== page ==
The Machinist

The Machinist is a disturbing psychological thriller starring the excellent Christian Bale. This is a cleverly told and compelling tale, which takes the viewer on a nightmarish journey into the mind of a chronic insomniac.

Christian Bale having a bad time in The Machinist

Trevor Reznik is a factory worker spending gruelling shifts working with heavy machinery. He is a wreck of a man, literally wasting away and he hasn´t slept properly for a year. His workmates, the waitress at the airport and a local hooker are the only people in his life and they all seem concerned about his state of mind. Because Trevor is so sleep deprived he forgets things and has the habit of leaving post-it notes on the fridge for himself, which is fine until the appearance of a note he doesn´t remember leaving.

A new guy called Ivan starts work at Trevor´s factory and seems to take a special interest in Trevor, he naturally gets paranoid. Things are exacerbated when Trevor causes an accident at work which claims the arm of one of his workmates. As the film progresses it becomes increasingly difficult to identify what is real and what is the product of Trevor´s fading mind. He sees the world in a constant daze with the boundaries between sleep and wakefulness stripped away.

The acting performance of Christian Bale is simply astounding as he shows an incredible level of dedication by dropping to 120 pounds in weight for the role. He looks skeletal; at times it is almost painful to watch him with his huge frame protruding sharply through his pale skin. He perfectly captures the state of insomnia and portrays Trevor with consummate skill as a nice enough guy who is being brutally tortured by himself.

Jennifer Jason Leigh plays the prostitute Stevie, Trevor´s tenuous link to the real world and she convinces effortlessly. Michael Ironside is good as always in the part of the unfortunate Miller, the workmate who loses his arm and Aitana Sanchez-Gijon was the waitress at the airport.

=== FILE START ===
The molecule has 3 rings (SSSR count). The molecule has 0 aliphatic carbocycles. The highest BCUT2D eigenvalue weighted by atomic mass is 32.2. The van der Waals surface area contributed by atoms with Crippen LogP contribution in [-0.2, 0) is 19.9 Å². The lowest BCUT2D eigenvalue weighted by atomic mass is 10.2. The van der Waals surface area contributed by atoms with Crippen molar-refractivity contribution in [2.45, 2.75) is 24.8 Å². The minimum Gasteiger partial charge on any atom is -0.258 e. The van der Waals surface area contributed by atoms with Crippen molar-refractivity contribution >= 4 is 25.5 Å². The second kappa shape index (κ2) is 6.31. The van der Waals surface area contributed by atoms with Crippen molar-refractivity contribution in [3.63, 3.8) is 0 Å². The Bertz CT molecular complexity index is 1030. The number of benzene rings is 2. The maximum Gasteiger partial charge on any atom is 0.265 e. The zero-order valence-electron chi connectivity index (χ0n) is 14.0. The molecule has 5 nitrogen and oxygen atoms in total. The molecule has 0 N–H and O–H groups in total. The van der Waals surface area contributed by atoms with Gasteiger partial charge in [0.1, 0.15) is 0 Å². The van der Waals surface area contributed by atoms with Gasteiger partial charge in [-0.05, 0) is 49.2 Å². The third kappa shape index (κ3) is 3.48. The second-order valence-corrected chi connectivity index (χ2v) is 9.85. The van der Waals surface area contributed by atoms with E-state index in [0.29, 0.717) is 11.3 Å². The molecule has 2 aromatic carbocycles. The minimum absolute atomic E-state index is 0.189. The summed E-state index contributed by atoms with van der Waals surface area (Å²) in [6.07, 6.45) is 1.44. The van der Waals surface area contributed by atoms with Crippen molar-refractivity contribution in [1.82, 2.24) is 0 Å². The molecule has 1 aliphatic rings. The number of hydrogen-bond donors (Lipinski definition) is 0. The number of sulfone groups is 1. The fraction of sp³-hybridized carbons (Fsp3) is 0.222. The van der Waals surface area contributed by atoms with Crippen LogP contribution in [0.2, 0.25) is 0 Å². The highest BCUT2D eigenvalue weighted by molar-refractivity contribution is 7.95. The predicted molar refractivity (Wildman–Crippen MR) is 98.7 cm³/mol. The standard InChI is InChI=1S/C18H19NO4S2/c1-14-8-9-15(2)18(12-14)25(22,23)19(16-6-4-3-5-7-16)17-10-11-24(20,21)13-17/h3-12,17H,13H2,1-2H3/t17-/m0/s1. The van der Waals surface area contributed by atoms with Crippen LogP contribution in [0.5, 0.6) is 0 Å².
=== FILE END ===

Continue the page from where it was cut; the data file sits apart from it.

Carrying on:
The mysterious Ivan

The direction is by Brad Anderson and he shows a high level of skill. The scenes are brilliantly set-up, the reveals are nicely handled and he creates a sense of foreboding which stops just short of suffocation. The dreamy and nightmarish vision of life as seen through the eyes of Trevor is well-crafted and there are a number of subtle signatures which re-appear throughout the film.

The script is sparsely excellent, both believable and intelligent but some of the ideas may strike you as familiar. As Trevor gets closer to the truth the engrossing action takes more than a few surprising turns and the grim nature of the tale won´t be to everyone´s liking. This is pretty harrowing viewing at times as the emaciated Bale stumbles around in desperate need of some kind of resolution and his pain resonates with the audience through the force of his acting.

The Machinist is undoubtedly an unsettling film and it is unlikely to put you in a tap-dancing kind of mood. This is testament to the skill of all those involved with the production of this sombre tale.


Reviewed by Simon Hill

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